Eligibility can be assessed by any clinician that has experience in diagnosing and managing cellulitis, this can include AMPs who fulfil this criteria. In order to assess eligibility clinicians must watch the training video on assessing eligibility and identifying true penicillin allergies, however staff members ONLY delegated this task do not need to have GCP training. The clinician can then prescribe the potential patient 5 days of flucloxacillin and refer them onto the trial team who can consent the patient.

2)    What happens if there is no one who has been delegated to recruit working that day?

Clinicians who are delegated to assess eligibility can determine if the patient is eligible and prescribe the 5 days of flucloxacillin. The trial team can then pick this up the following day. Please note when doing this it is important that the central team receive the ICF and the proforma as soon as possible to allow time for the IMP to be sent to the patient.

3)    What happens if the patient doesn’t receive the extra 2 days of IMP in time?

When initially calling the patient the central trial team will explain the process for sending the IMP to the patient and ask that they call the central team if they haven’t received the IMP within 2-3 days. The central team will then send out another bottle of the IMP via a courier service. The patient will be advised to that if both bottles of the IMP arrive, they must only use 1 bottle. If the central team become aware after the initial 5 days the participant will be advised that they are still in the study and asked to continue to complete the questionnaires. The central team will inform the site when this occurs.

4)    Does the patient need to be seen face to face?

Yes – at this time we are requesting that all patients are seen face to face to confirm the diagnosis and allow for the completion of the baseline CRF. However, the initial triage can be done remotely if this is the current practice.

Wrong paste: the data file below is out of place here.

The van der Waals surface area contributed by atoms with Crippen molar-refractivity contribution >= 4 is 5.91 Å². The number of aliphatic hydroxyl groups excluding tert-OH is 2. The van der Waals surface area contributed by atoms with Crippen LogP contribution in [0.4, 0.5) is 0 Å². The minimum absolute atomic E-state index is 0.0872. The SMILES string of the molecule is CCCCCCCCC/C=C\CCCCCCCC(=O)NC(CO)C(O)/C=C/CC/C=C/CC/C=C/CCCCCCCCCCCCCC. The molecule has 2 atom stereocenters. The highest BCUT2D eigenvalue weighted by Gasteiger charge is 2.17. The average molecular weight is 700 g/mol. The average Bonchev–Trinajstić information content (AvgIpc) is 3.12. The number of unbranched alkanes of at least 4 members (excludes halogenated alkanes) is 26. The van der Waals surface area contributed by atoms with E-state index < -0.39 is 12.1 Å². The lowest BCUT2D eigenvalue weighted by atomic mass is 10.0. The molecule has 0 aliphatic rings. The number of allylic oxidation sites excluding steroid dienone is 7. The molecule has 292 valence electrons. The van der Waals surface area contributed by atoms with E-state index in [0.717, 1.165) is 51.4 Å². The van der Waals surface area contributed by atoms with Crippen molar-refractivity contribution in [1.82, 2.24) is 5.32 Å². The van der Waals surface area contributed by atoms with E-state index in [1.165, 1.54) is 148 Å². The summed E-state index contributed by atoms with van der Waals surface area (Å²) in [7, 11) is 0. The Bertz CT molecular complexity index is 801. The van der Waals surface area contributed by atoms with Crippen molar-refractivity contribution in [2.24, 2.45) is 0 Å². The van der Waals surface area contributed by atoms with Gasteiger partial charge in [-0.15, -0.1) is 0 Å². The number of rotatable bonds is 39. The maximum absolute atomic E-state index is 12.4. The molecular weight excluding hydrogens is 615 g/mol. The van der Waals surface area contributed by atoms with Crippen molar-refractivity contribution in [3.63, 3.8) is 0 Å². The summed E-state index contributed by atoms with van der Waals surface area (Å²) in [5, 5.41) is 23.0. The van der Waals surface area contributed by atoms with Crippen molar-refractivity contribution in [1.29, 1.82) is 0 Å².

5)    How long will the study be recruiting for?

The study will be recruiting for 20 months

6)    What is the recruitment rate?

The target recruitment is 1 patient per site per month, although this is not a maximum and sites can recruit more than this.

7)    Can the paper CRFs be completed from home, or will patients need to come back to the surgery?

Patients completing the CRFs on paper not via the website will be sent the paper copies with the IMP by the central trial team. This will also include free post envelopes for them to return the questionnaires to the CTU. This data will be inputted by the central team onto openclinica.

 

Contacting the study team

If you have a query about the study and need to contact the study team, please email coat@soton.ac.uk.

You can find details of the Trial Management team here.

If you need to report an SAE, please email ctu@soton.ac.uk.

Patients and potential study participants

This page provides information for study participants and patients interested in finding out more or joining the COAT cellulitis study. If you are a researcher or part of a research team at a site taking part in the COAT study, please click here.

 

Watch Professor Nick Francis introducing the COAT study

Privacy Settings